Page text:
The return of "Guernica" to Spain

EFE/Chema Moya
Imagen de archivo de un visitante pasa frente al Guernica, en el Museo Reina Sofía de Madrid.

Forty-two years ago, Pablo Picasso's masterpiece, Guernica (1937), finally returned to Spain from New York. The piece had been in the custody of New York's Museum of Modern Art (MoMA) for more than four decades. In a silent and seemingly routine trip, a regular airliner transported Guernica (1937) to Spain for the first time on September 10, 1981.

To fully understand the significance behind this long-awaited journey it is essential to know its origin. In 1937, Picasso was commissioned to create a mural for the Spanish Pavilion at the Paris International Exposition. However, at the beginning of that year, the Malaga-born artist did not yet have a clear idea about the theme he would address in his work. The inspiration for this piece came in the most unexpected and tragic way. On April 26, 1937, the town of Guernica, in Vizcaya, was bombed during the Spanish Civil War. This attack, the first of its kind in history, left a deep impression on the mind of Picasso, who was closely following events in his native country. This event was the source of inspiration for the Malaga-born artist, who began work on the mural in May 1937 and quickly completed it on June 4 of the same year. The result was a work that captured the horror and desolation caused by the war.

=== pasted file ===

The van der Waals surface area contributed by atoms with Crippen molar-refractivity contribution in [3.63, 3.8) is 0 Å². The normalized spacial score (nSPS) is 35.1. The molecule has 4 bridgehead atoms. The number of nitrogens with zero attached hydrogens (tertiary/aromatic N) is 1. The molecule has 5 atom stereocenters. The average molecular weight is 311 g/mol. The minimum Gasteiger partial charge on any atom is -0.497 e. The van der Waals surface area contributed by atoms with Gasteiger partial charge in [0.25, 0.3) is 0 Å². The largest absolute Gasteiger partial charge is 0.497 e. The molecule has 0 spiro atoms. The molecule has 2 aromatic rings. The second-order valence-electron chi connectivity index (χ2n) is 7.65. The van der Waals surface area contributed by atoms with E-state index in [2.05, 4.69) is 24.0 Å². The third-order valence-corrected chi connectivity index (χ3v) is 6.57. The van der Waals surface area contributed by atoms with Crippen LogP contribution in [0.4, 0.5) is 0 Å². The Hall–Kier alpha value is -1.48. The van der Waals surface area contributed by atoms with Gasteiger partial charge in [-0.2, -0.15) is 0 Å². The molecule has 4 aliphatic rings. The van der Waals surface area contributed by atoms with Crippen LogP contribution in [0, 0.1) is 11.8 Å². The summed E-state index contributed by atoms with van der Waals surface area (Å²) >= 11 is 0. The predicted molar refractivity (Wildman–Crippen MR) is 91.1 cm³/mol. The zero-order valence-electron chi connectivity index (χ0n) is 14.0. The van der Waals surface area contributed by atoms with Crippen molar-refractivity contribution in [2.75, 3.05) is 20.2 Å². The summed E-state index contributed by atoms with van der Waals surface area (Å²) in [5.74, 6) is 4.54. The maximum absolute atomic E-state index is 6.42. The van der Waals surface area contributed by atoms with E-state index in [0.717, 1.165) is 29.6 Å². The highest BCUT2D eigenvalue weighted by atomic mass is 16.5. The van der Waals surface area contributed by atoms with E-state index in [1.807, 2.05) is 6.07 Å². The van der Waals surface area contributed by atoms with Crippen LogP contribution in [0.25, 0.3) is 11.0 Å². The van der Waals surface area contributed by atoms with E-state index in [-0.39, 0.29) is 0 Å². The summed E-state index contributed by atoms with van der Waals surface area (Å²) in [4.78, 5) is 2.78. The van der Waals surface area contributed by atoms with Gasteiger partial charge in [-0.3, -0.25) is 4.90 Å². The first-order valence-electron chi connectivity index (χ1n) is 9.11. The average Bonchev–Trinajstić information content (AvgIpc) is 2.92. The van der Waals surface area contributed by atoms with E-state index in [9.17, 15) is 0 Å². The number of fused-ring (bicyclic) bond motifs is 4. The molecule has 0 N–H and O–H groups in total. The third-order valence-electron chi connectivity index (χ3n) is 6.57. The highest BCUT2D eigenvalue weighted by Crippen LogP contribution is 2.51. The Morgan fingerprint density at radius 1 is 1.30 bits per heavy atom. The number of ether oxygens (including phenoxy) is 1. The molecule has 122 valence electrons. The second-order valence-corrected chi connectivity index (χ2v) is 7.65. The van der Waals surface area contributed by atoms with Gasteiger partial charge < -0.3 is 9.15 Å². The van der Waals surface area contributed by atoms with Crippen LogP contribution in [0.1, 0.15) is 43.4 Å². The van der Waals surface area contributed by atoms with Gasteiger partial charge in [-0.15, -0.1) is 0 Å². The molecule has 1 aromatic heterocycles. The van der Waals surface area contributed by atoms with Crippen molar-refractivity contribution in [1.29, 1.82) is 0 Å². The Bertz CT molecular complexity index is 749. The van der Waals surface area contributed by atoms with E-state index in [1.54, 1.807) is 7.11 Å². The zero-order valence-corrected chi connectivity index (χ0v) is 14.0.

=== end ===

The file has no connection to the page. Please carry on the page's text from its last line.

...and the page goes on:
The International Exhibition in Paris ended in November 1937. However, due to the political situation in Spain, the painting could not return. Guernica (1937) then undertook a tour throughout Europe as an ambassador of the Republican cause in various temporary exhibitions that sought to raise awareness about the war. Finally, in 1939, after the triumph of the rebel side and the establishment of Franco's regime in Spain, Picasso decided to entrust his work to MoMA for temporary custody. The Museo Nacional Centro de Arte Reina Sofía on its website Rethinking Guernica includes the letter, along with other documents related to the painting, addressed to MoMA, notifying the appointment of lawyer and politician Roland Dumas as executor to oversee the transfer of Guernica to Spain.

It was not until 1981 that Guernica was finally able to return to Spain. The entire operation, called the "Big Picture", was carried out in secret and was only known upon arrival for security reasons. The plane landed on the morning of September 10, with 319 passengers and 19 crew members on board, none of whom had any idea of the valuable cargo they were carrying in the hold. Upon landing, the flight commander, Juan López Durán, surprised everyone over the loudspeaker by announcing: "Ladies and gentlemen, welcome to Madrid. I have to tell you that you have come to accompany Picasso's Guernica on its return to Spain," although the painting had never actually been in the country before. Isabel Almazán and Beatriz Ganuza, two of the flight's cabin crew, shared in 2021 how they experienced that moment (to read the information on Iberia's website, click here).

Once landed in Madrid, the work was initially installed in the Casón del Buen Retiro, which was specially adapted to exhibit it under special security conditions, with armored glass protection. This location had a special significance since it was part of the Prado Museum of which Picasso was director. Later, in July 1992, the work made a final trip to the Museo Nacional Centro de Arte Reina Sofía.